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Cosmonaut Vladimir Vasyutin, led flight to Salyut space station, dead at 50



Soviet-era cosmonaut Vladimir Vasyutin, who led a Soyuz flight to the Salyut 7 space station, has died. (Roscosmos/Spacefacts.de)
July 23, 2002

— Vladimir Vasyutin, a Russian cosmonaut who commanded a 1985 Soyuz flight to the former Salyut 7 space station, died Saturday (July 20) to cancer. He was 50.

A burial service is scheduled for today (July 23) in Monino, Russia, reports the magazine Novosti Kosmonavtiki.

Born March 8, 1952 in Ukraine, Vasyutin graduated from the Kharkhov Higher Air Force School in 1974, where he served as a pilot instructor until he was chosen to train as a cosmonaut in February 1976.

Vasyutin's first assignment was as backup commander for the Soyuz T-7 mission in 1982. He subsequently assumed similar roles for Soyuz T-9, T-10, and T-12.

Vasuytin's first and only spaceflight came in 1985, when he, Georgy Grechko and Alexander Volkov were launched on Sept. 17 and docked to the Salyut 7 space station the next day. Already aboard the station were Viktor Savinykh and Vladimir Dzhanibekov, the latter of whom would return to Earth with Grechko one week later.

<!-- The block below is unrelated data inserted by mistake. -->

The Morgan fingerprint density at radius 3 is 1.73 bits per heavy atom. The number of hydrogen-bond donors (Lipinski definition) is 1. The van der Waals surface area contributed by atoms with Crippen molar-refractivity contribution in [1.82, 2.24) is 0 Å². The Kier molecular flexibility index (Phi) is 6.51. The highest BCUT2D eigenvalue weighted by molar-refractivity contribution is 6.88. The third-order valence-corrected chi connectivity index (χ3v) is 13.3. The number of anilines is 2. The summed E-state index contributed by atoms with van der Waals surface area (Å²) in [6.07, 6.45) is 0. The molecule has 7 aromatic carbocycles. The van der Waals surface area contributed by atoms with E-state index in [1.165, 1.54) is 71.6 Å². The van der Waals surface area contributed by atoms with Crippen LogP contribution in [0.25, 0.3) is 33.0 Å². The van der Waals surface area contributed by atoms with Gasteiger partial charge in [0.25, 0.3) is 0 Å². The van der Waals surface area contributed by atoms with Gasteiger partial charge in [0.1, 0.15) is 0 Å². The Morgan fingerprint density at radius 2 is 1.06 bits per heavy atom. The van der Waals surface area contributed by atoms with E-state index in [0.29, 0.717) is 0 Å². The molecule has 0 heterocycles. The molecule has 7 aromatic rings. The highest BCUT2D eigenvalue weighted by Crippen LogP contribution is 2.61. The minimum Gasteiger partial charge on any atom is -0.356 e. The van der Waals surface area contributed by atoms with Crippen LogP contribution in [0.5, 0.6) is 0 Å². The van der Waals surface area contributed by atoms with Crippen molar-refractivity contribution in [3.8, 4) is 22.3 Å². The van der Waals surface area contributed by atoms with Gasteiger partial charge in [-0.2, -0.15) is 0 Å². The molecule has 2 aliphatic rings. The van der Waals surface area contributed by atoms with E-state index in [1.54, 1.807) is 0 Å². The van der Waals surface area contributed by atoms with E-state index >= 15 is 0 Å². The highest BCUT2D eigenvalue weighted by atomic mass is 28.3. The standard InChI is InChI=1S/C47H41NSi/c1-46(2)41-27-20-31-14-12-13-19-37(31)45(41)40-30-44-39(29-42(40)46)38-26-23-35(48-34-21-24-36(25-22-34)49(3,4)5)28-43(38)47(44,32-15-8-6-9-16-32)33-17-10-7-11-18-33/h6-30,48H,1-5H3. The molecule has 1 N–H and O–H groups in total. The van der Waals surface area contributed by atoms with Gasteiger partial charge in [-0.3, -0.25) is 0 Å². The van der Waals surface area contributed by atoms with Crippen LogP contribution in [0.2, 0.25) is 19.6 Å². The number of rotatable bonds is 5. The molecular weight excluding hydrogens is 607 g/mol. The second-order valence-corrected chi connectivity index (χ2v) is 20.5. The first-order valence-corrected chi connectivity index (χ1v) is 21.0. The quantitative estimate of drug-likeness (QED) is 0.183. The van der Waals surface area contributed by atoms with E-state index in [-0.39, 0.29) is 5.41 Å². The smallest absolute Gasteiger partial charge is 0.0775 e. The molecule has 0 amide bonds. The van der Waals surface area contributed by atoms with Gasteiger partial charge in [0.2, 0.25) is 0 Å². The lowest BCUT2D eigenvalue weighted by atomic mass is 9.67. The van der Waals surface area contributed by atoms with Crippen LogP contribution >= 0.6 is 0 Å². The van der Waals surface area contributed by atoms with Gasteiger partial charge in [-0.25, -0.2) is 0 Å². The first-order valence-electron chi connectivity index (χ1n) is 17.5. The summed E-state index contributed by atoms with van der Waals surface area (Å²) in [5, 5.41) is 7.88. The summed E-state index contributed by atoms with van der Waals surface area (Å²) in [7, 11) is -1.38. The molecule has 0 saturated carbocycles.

For three weeks, operations on the station went smoothly. But by mid-October, Vasyutin developed an infection that resisted antibiotics. By early November, he was fighting a temperature which rose to 104 degrees Fahrenheit.

Eventually, there was no choice for ground controllers: the cosmonauts had to return to Earth, and they did, on Nov. 21. After just 65 days in space, Vasyutin was hospitalized for almost a month.

After retiring as a cosmonaut, Vasyutin was named Deputy Faculty Chief at the Gagarin Aviation Academy in Monino.

He is survived by a wife and two children.

Biographical information used in this article was adapated and excerpted with permission from "Who's Who in Space: The First 25 Years" by Michael Cassutt.


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